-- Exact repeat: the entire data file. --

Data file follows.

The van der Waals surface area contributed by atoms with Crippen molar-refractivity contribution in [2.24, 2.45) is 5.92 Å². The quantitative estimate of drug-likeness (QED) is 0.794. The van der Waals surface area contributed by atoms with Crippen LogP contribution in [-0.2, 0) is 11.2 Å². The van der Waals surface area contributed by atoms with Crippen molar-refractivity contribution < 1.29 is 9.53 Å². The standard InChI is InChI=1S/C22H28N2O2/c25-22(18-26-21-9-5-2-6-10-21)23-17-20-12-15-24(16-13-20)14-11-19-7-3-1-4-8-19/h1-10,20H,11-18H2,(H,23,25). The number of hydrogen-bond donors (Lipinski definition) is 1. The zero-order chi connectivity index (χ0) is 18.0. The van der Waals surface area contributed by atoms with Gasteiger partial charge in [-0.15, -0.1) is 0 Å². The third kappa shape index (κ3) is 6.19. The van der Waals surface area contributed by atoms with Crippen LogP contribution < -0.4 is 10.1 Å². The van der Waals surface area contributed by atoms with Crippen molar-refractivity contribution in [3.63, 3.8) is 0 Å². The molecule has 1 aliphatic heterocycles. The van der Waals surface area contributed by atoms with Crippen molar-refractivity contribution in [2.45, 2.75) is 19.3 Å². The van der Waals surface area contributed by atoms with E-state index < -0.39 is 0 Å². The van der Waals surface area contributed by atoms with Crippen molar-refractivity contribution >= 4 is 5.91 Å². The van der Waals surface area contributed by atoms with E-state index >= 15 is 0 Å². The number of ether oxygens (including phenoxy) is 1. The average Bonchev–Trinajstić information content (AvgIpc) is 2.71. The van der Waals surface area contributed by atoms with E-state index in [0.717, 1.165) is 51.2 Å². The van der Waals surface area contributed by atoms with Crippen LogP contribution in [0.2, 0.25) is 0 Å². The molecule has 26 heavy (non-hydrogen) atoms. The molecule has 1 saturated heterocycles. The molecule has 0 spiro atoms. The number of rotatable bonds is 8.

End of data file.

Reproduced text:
The van der Waals surface area contributed by atoms with Crippen molar-refractivity contribution in [2.24, 2.45) is 5.92 Å². The quantitative estimate of drug-likeness (QED) is 0.794. The van der Waals surface area contributed by atoms with Crippen LogP contribution in [-0.2, 0) is 11.2 Å². The van der Waals surface area contributed by atoms with Crippen molar-refractivity contribution < 1.29 is 9.53 Å². The standard InChI is InChI=1S/C22H28N2O2/c25-22(18-26-21-9-5-2-6-10-21)23-17-20-12-15-24(16-13-20)14-11-19-7-3-1-4-8-19/h1-10,20H,11-18H2,(H,23,25). The number of hydrogen-bond donors (Lipinski definition) is 1. The zero-order chi connectivity index (χ0) is 18.0. The van der Waals surface area contributed by atoms with Gasteiger partial charge in [-0.15, -0.1) is 0 Å². The third kappa shape index (κ3) is 6.19. The van der Waals surface area contributed by atoms with Crippen LogP contribution < -0.4 is 10.1 Å². The van der Waals surface area contributed by atoms with Crippen molar-refractivity contribution in [3.63, 3.8) is 0 Å². The molecule has 1 aliphatic heterocycles. The van der Waals surface area contributed by atoms with Crippen molar-refractivity contribution in [2.45, 2.75) is 19.3 Å². The van der Waals surface area contributed by atoms with E-state index < -0.39 is 0 Å². The van der Waals surface area contributed by atoms with Crippen molar-refractivity contribution >= 4 is 5.91 Å². The van der Waals surface area contributed by atoms with E-state index >= 15 is 0 Å². The number of ether oxygens (including phenoxy) is 1. The average Bonchev–Trinajstić information content (AvgIpc) is 2.71. The van der Waals surface area contributed by atoms with E-state index in [0.717, 1.165) is 51.2 Å². The van der Waals surface area contributed by atoms with Crippen LogP contribution in [0.2, 0.25) is 0 Å². The molecule has 26 heavy (non-hydrogen) atoms. The molecule has 1 saturated heterocycles. The molecule has 0 spiro atoms. The number of rotatable bonds is 8.